* For poll data click on
* Indian rupee not likely to strengthen further over next 12 months
* Optimism around new government, narrowing current account deficit to limit falls
* Weak economic, Fed taper, RBI intervention seen hindering rupee appreciation
* Chinese yuan to recover slowly, rise to 6.07 in a year
BANGALORE, June 6 (Reuters) - The Indian rupee will only make scant gains in the next 12 months as the economy remains weak, although optimism around a new government and a narrowing current account deficit will underpin the currency, a Reuters poll found.
The rupee is among the best-performing emerging currencies this year, rising 4 four percent since January.
It hit a one-year high of 58.25 against the dollar on May 22 - a week after Prime Minister Narendra Modi's landslide victory in general elections.
But analysts believe its rally is largely over.
The poll of over 30 currency strategists, conducted June 2-5, predicted one U.S. dollar will fetch 59.25 rupees by the end of June, 59.20 in three months and 60.16 in a year. It was trading around 59.10 early on Friday.
Still, those are the strongest rupee forecasts in a long while. The consensus rose above 60 per dollar in the one- and three- month horizons for the first time since August and follow strong net inflows into Indian financial markets.
Over 337 billon rupees in foreign money poured into Indian stocks and bonds last month, up from almost nothing in April. India's stock market is trading near a record high.
"Much of the rupee's gains in May (were) driven by post-election optimism via portfolio flows into both equities and Indian government bonds," wrote Derek Halpenny at BTMU, who is expecting the rupee to trade at 59 per dollar in a year.
"Modi has been sending all the right signals so far, with considerations to allow at least 49 percent of foreign investments into all sectors."
The ruling Bharatiya Janata Party, the first to win a majority in three decades, is expected to quickly pass key economic reforms and raise foreign investment caps in various sectors of the economy, including defense companies.
The first peek into the new government's policies will come around early July when Finance Minister Arun Jaitley unveils his maiden budget.
Recent data showing a sharp narrowing in the current account deficit to just 0.2 percent of gross domestic product should also prop up the rupee in the interim.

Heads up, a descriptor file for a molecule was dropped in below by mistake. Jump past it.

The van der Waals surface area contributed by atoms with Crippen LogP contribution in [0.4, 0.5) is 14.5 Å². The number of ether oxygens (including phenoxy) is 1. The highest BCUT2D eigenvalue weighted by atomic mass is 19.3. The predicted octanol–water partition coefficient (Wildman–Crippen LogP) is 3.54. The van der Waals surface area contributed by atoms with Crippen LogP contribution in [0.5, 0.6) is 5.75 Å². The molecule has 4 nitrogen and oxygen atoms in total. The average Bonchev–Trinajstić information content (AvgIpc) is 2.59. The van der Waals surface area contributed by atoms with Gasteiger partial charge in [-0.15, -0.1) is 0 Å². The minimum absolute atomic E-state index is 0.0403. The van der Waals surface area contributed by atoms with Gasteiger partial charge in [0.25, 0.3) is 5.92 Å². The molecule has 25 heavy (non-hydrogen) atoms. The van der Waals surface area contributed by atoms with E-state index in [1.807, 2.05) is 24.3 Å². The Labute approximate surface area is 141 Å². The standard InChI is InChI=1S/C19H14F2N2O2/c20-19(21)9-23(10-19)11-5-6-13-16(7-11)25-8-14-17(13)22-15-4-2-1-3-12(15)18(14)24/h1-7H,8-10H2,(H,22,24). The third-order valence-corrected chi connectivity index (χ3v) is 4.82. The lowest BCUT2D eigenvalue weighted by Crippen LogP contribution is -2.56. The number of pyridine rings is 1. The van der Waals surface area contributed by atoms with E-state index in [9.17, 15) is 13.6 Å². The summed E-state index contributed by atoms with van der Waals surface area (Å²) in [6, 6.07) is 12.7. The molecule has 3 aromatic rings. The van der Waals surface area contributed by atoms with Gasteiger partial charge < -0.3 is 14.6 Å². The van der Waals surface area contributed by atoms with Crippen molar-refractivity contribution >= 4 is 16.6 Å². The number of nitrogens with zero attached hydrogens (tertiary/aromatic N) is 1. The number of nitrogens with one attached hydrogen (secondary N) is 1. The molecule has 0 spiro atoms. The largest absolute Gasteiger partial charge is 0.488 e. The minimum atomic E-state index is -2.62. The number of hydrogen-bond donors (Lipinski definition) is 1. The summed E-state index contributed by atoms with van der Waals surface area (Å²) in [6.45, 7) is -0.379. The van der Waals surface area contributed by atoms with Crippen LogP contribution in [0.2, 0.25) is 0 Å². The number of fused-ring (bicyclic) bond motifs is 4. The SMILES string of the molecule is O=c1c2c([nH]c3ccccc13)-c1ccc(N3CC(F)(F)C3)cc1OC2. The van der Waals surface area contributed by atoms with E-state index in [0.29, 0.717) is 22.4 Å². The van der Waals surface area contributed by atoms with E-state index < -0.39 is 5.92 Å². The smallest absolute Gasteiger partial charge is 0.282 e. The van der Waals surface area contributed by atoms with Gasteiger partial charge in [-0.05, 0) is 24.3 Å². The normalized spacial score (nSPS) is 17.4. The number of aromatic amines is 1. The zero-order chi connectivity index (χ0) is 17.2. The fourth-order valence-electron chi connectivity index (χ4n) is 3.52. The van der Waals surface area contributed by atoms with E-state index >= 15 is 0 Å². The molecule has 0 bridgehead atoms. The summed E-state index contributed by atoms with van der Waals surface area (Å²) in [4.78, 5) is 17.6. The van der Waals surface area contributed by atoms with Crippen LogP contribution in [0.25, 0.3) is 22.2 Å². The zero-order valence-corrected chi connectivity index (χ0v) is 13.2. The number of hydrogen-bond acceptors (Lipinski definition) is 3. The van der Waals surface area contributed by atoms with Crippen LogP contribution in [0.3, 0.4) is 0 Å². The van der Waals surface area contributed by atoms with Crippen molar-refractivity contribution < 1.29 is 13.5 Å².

Still, weak growth will probably prevent the rupee from any significant break higher. The economy grew just 4.6 percent in the Jan-March quarter.
The U.S. Federal Reserve's current track to end its economic stimulus before year-end will also hold it back. And the Reserve Bank of India has been intervening in the market daily, buying dollars to prevent sharp rises in the currency from strong foreign inflows.
The Chinese yuan is expected to slowly recover from a sharp slide earlier this year. That correction was believed to be engineered by the central bank to curb speculation that the currency will only go one way - up.
The yuan has been the worst performing emerging currency in Asia so far this year, losing 3 percent against the dollar, which wiped out all of its gains seen in 2013.
But it has shown some signs of stabilizing in recent weeks.
The yuan is expected to trade at 6.24 per U.S. dollar by the end of June, appreciating to 6.19 in three months and further to 6.07 by May 2015. It was at 6.25 on Friday morning.
Beijing has announced a series of modest stimulus measures in recent months after the economy got off to a weak start this year. Business surveys in the last week signal activity may be starting to stabilize but a slight pick-up in parts of the economy does not mean a solid, broader recovery is under way.
Short positions on the yuan are now at their smallest level since late February, a separate Reuters poll showed on Thursday.
That poll also showed long positions on the rupee fell by around a third in the last two weeks amid persistent central bank intervention.
(For other stories from the poll see )
($1 = 59.245 rupees)
(Additional reporting and analysis by Shaloo Shrivastava; Editing by Ross Finley & Kim Coghill)